Nope. I got less sleep than I would at home. I worked right up until bedtime preparing for the next day. I spent as much time as I could with the other trainers when I wasn’t in the classroom.

But I found joy in this.

In your relationships with one another, have the same mindset as Christ Jesus: Who, being in very nature God, did not consider equality with God something to be used to his own advantage; rather, he made himself nothing by taking the very nature of a servant, being made in human likeness.And being found in appearance as a man, he humbled himself by becoming obedient to death—even death on a cross! Therefore God exalted him to the highest place and gave him the name that is above every name, that at the name of Jesus every knee should bow, in heaven and on earth and under the earth, and every tongue acknowledge that Jesus Christ is Lord, to the glory of God the Father. Philippians 2:5-11

Jesus found times of peace and solitude, but he came to serve, not to be served. And in so doing, I believe he found joy. If he’d grumped around tired and worn out, no one would have followed him. Just a few verses later, Paul alludes to this:

Do everything without grumbling or arguing, so that you may become blameless and pure, “children of God without fault in a warped and crooked generation.” Then you will shine among them like stars in the sky as you hold firmly to the word of life. And then I will be able to boast on the day of Christ that I did not run or labor in vain. Philippians 2:14-16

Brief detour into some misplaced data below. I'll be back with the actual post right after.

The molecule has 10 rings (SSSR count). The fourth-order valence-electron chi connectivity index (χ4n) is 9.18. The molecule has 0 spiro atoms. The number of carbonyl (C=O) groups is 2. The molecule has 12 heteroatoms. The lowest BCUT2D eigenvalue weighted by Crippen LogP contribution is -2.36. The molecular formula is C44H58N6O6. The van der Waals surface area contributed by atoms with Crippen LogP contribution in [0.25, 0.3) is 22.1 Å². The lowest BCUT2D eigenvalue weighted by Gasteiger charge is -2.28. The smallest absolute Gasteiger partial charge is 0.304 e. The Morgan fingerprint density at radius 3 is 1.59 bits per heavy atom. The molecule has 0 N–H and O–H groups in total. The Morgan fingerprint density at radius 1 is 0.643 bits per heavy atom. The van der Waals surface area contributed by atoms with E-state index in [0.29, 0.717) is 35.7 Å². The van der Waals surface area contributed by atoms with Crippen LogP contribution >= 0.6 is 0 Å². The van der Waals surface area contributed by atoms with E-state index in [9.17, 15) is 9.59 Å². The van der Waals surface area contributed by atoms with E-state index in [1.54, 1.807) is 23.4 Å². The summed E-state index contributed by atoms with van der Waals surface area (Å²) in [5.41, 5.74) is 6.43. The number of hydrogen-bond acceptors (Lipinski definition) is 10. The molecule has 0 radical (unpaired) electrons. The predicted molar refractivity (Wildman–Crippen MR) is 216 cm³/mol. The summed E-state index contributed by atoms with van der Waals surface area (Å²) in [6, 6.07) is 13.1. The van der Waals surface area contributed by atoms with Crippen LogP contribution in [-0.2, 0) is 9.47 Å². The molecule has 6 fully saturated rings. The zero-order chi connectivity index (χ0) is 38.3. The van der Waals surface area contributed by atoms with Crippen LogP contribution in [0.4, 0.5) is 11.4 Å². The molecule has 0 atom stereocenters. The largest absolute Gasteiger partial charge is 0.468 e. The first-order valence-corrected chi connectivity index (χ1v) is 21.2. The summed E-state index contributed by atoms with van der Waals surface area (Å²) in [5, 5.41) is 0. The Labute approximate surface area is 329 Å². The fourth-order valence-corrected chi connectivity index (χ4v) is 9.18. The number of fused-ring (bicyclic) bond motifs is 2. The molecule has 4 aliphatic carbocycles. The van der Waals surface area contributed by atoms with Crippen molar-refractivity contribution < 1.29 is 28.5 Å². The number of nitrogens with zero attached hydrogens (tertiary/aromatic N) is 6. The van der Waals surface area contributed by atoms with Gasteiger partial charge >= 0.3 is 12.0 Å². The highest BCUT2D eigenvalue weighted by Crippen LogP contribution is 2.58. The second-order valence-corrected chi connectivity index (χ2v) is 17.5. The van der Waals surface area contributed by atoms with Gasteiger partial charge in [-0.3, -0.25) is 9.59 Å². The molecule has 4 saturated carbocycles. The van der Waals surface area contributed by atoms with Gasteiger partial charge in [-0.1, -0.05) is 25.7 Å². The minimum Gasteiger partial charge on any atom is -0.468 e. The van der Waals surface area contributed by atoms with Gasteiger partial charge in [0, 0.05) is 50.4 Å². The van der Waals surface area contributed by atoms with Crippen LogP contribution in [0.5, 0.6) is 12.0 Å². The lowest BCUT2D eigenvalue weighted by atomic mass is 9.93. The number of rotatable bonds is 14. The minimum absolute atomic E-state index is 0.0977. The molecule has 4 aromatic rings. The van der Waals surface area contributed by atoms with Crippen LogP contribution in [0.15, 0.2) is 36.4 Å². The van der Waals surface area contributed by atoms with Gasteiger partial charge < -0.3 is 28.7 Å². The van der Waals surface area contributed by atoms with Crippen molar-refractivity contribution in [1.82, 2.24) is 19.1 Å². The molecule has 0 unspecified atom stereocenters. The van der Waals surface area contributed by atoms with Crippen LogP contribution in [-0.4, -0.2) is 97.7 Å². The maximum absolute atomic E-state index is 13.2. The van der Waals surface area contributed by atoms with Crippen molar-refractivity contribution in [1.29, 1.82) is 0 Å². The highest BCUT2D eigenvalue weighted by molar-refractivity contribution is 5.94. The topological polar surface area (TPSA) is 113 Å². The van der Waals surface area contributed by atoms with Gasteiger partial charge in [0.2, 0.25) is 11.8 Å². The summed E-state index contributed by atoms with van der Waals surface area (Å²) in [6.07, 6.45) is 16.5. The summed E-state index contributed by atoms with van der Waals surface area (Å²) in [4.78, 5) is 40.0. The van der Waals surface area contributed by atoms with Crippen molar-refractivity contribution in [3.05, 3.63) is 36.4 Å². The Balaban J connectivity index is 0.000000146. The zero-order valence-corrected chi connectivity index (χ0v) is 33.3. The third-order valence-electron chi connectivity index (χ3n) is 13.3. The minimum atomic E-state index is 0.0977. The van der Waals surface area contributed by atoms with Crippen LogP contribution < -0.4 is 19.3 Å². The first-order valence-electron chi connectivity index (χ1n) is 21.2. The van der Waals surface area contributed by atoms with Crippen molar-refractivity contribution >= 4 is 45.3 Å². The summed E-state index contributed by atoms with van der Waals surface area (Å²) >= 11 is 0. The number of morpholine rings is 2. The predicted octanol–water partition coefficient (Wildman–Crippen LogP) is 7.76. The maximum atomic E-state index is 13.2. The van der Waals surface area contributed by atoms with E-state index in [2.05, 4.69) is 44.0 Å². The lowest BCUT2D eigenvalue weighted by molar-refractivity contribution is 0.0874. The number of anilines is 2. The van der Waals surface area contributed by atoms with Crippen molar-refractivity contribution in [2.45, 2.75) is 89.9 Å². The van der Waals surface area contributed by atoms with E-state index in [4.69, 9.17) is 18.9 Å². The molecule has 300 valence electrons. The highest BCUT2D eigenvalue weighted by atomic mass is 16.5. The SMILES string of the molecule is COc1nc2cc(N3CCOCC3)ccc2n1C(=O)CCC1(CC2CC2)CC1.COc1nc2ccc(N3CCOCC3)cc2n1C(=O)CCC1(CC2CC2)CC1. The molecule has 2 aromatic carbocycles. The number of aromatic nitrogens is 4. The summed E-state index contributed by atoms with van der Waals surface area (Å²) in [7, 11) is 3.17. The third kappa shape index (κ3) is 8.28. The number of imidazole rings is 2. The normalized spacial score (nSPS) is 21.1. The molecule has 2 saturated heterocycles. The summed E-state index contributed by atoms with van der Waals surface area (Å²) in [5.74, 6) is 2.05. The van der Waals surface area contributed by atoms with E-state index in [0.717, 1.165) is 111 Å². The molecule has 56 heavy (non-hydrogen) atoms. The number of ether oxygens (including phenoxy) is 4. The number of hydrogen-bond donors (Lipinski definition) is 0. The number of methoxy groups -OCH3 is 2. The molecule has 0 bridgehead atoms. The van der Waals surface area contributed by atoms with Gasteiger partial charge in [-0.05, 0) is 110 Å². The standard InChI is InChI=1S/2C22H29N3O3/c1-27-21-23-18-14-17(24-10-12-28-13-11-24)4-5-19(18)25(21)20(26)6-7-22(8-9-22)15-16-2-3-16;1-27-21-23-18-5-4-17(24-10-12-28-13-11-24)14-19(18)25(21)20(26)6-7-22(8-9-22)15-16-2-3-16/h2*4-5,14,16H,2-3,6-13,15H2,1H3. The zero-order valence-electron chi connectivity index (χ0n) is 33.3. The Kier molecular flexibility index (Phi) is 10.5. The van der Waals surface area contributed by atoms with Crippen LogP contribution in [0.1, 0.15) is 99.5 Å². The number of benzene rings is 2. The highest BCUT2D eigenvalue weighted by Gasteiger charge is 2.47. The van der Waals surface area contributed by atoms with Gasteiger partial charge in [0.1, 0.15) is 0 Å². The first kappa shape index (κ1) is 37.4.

So serving is where it’s at.  I served and through that service I received:

  • Time with old friends
  • A new friend whom I hope will become a great friend
  • Conversations with people about what matters to them and seeing their eyes light up
  • Laughter, lots of it
  • Heartfelt thanks for helping people do their jobs well
  • The camaraderie of 45 trainees I will probably never see again, but who touched my life in a very positive way
  • A change of pace for a few days
  • Service from those hired to make sure I had everything I needed to do my job well, including:
    • Waiters who brought me non-dairy milk
    • Food servers who replenished the buffet just as I reached the empty dishes
    • Meeting event people who made sure I had everything I needed and did so without complaint
    • Trainers who jumped in with tips and tricks
    • Several assistant “trainers” who made sure my classroom kept moving forward
    • Managers (internal and external) who checked with me on time and needs
  • Safe trips there and back
  • A husband who stepped up to care for the grandchildren by himself while I was gone (I know how hard this is)

Where do you serve?

 

Praying On the First Day of School

First Grade Messenger Photo 1967 - Copy

My picture in the local paper before I started 1st Grade.

It’s hard to believe the first day of school is here.  It feels like yesterday I wrote about the last day of school.